Despite all these tough market conditions, lending is still happening across markets and property types, except for the office sector, which is a very hard sell to any credit committee right now. One mortgage banker told me that there were no takers on a New York City office refinance offered to ninety lenders.

Boots on the Ground - Loan Performance 

The good news – there is always good news – is that the industry entered this mess with the wind at their backs. The last decade has seen robust growth of net operating income and loans have been well underwritten. One panelist’s analysis showed that since 2016 weighted average CMBS loan-to-value ratio (LTV) was below 60% and weighted average debt service coverage ratio (DSCR) was above 2.0x, but of course recently higher interest rates have caused debt coverage to fall.

Despite falling property values, many borrowers still have significant equity in their deals to protect. Others, depending on property type, market, tenancy, and a host of other factors, will not find it worthwhile to fund debt service on floating rate loans or the capital required to resize the loan when it matures. It is too early to know which scenario will ultimately be more prominent, but panelists were alarmed at the number of property givebacks so early in the process. Others noted that in prior cycles, loan performance metrics significantly lagged the events that trigger them, perhaps by several years. Defaults hit their highest point four years after the end of the Great Recession. Accordingly, it appears we are in the “in between” time before workouts really gain steam, so expect delinquency and default rates to rise over an extended period. But we may not have to wait too long for the winds to arrive; one panelist cited a Trepp report indicating that 35% of 2023 and 2024 CMBS maturities will be challenging to refinance. And a poll of participants at one panel suggested a 26% - 50% payoff rate, not statistical but indicative of their frame of mind and concern. Unlike during the pandemic, there will be no government stimulus and regulators haven’t hinted at any accommodative actions to quell the gathering storm.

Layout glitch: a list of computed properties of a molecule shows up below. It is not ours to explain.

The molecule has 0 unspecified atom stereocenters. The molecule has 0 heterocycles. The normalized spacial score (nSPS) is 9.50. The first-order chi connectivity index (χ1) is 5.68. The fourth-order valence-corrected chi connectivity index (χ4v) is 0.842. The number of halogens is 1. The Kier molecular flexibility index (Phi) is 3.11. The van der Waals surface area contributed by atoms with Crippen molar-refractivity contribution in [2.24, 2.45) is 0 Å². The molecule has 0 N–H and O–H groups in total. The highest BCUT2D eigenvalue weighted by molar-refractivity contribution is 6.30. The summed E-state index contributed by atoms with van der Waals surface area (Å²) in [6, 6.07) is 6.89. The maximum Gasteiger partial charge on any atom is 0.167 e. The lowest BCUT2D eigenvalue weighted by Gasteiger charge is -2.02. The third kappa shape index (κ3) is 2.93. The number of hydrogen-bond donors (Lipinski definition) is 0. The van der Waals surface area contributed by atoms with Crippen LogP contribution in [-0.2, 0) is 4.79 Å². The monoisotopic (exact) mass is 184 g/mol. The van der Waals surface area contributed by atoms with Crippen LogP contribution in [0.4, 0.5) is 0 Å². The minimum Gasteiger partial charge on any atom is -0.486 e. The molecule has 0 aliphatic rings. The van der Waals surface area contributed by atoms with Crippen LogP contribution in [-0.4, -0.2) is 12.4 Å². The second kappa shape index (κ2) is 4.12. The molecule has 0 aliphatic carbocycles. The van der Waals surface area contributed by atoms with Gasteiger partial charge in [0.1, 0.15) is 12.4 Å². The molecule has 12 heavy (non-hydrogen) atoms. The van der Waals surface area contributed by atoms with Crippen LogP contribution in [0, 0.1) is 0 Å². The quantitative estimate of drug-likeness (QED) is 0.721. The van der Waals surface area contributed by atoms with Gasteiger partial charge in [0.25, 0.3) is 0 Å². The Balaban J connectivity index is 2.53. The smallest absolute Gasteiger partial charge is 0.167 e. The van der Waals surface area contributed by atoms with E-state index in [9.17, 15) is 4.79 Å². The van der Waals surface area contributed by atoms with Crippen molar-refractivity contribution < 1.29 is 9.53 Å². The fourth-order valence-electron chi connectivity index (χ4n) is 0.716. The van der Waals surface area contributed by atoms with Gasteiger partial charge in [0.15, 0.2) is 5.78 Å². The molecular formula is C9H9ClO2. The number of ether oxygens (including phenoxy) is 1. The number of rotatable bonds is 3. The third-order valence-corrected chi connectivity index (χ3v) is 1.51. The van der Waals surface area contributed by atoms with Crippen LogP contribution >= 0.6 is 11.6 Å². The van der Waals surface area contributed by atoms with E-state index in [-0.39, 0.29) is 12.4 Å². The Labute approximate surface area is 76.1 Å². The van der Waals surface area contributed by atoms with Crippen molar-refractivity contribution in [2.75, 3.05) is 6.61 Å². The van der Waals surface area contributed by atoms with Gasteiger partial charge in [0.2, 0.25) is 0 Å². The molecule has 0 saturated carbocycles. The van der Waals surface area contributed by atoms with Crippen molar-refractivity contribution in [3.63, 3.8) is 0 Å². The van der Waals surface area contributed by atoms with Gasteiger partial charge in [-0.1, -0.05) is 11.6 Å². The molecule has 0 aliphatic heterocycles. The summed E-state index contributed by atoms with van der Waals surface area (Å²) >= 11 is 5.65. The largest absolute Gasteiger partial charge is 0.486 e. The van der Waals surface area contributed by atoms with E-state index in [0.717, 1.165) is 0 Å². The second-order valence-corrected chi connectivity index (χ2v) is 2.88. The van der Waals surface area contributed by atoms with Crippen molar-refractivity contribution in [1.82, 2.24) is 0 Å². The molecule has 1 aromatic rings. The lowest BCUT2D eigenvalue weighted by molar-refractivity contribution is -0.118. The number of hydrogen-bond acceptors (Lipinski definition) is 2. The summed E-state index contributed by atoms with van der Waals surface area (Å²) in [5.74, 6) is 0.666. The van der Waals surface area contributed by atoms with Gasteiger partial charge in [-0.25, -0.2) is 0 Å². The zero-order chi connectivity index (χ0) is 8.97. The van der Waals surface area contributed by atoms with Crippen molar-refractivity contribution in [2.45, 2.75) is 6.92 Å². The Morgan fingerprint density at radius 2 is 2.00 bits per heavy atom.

The Rest of 2023

The panelists urged the industry to take a measured approach to the problems it faces. Some felt there was too much “hysteria” in the system, at times promoted by distressed investors who want to shake things up. Given the positive ride for commercial real estate since the Great Recession, many property owners will be incentivized to invest to maintain their properties and provide returns to their investors. Each deal has its own story, even in the office sector, despite the universal impact of higher interest rates.

Lending will continue at a slow pace as lenders pick their spots, and momentum is seen for five-year fixed-rate loans. Floating rate loans are off the table for most until the cost of the hedge becomes economical. But lenders remain cautious, and so do equity investors, as asset valuations continue to fall. It is unlikely to see any significant return of capital for the rest of the year. Continued negative leverage in most investments is unsustainable and can only be solved by a further correction in capitalization rates and property values.

We note that right after the conference ended the Fed announced a pause in rate increases in June, but between the lines was a reasonable probability of one or two more rate increases before the end of the year, which would bring the Fed Funds rate to 6%. That additional 50bp rise in rates would accelerate loan delinquency, defaults, and workouts, and extend the withdrawal of capital from commercial real estate. 

Optimism is hard in an environment where interest rates may still trend upward, floating rate debt is more and more difficult to hedge, loans are maturing at a fantastic rate, and there isn’t much capital to meet that demand. We are more likely to be in the calm before the storm than about to get a lift from any favorable winds. Yet CREFC members are a resilient bunch who realize that while the next couple of years will be tough, the industry will make it through to the next up cycle. Enjoy the doldrums while you can.